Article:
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If you have read Harry Potter/Fantastic Beasts and Where to Find Them by Joanne Rowling, you see references to Greek/Roman Mythology everywhere. To name a few (or more),

  • Hermione, princess of Sparta
  • Minerva, Roman goddess of wisdom
  • Fluffy/Kerberos, three headed guard dog
  • Scamander, river god near Troy
  • Theseus, Greek hero

But one I never imagined would come up in relation to Greek Mythology was Rubeus Hagrid. I always heard Rowling was struck with the inspiration for this character after she saw a tall biker somewhere.

But, I just came across a Prezi that lists Hagrid as a Greek Mythology inspiration. On slide eleven, it says that Hagrid Rubes, known as the giant of the jewels, was a kind giant, but was framed for murder and banished from Olympus to take care of animals.

After a few searches online, this is all the information that is said about Hagrid Rubes. But what murder did Hagrid Rubes get blamed for? Why was his punishment to take care of animals? Why was he known as the giant of the jewels?

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    This sounds fake to me. I've always heard Hagrid as having come from "hag-ridden". – Obie 2.0 Oct 23 '18 at 0:08
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This sounds inaccurate.

Rowling has partly explained where she came up with the name for Hagrid.

Rubeus comes from a word for red:

Colours also played their part in the naming of Hagrid and Dumbledore, whose first names are Rubeus (red) and Albus (white) respectively. The choice was a nod to alchemy, which is so important in the first Harry Potter book, where ‘the red’ and ‘the white’ are essential mystical components of the process.

Although I can't find any authorial confirmation, Hagrid seems to come from "hag-ridden," an old word referring to a variety of disruptive sleep states (including some brought on by heavy alcohol consumption, as Hagrid engages in) and possibly The Mayor of Casterbridge in particular.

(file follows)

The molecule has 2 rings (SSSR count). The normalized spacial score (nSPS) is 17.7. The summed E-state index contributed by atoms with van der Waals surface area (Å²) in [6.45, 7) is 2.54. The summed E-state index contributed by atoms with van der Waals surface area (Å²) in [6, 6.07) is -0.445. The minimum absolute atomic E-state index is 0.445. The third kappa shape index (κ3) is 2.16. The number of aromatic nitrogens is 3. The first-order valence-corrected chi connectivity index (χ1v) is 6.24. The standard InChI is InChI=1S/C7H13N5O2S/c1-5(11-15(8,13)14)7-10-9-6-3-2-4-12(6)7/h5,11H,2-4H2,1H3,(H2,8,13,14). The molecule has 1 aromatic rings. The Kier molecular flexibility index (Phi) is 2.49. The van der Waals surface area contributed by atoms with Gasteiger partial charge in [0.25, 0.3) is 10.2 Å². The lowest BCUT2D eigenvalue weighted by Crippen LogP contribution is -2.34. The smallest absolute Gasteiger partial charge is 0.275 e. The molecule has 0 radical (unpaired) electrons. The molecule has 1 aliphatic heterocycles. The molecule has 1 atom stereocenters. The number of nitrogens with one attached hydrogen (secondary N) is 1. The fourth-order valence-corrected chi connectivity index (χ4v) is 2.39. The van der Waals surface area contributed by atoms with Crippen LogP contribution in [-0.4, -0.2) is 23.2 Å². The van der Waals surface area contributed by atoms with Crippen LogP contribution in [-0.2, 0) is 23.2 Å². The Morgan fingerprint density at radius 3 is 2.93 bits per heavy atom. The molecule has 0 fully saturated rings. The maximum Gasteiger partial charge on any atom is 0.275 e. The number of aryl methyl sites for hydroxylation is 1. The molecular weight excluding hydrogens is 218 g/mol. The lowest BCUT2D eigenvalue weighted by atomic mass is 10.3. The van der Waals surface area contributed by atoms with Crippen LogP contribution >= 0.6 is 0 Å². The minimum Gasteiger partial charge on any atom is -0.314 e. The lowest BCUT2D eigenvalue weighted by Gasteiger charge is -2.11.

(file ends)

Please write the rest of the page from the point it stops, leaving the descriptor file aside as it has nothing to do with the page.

Further, searching the internet reveals plentiful references to "Hagrid Rubes," but none citing original sources. Some include dubious assertions, such as Rubes being framed by Hades (that wasn't really his thing) or living on Olympus (not likely for a giant, however friendly), or having been framed for the murder of "Piraeus." The only instances in Google Books are from the 21st century.

The fact that rubeus is Latin, and the Greek for red is ἐρυθρός, like the blood cell (which can also mean other colors), is another giveaway, since this is supposed to be Greek mythology.

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This is not at all true. There is no such person in Greek mythology, and unless the person claiming it is can give a source for the assertion, I would dismiss it as made up.

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    Hello Allen and welcome to M&F SE, please a bit of your time to take the tour. Your answer seems to go in the right direction but it is looking like a simpler version of the good one offered by @obie-2-0.. I would suggest you to add some more details as why you think it is not true (no one can know for sure all the Greek folklore by heart as some/lots of it has been lost). But asking the author of the assertion would be a good start! – Calaom May 8 at 11:44

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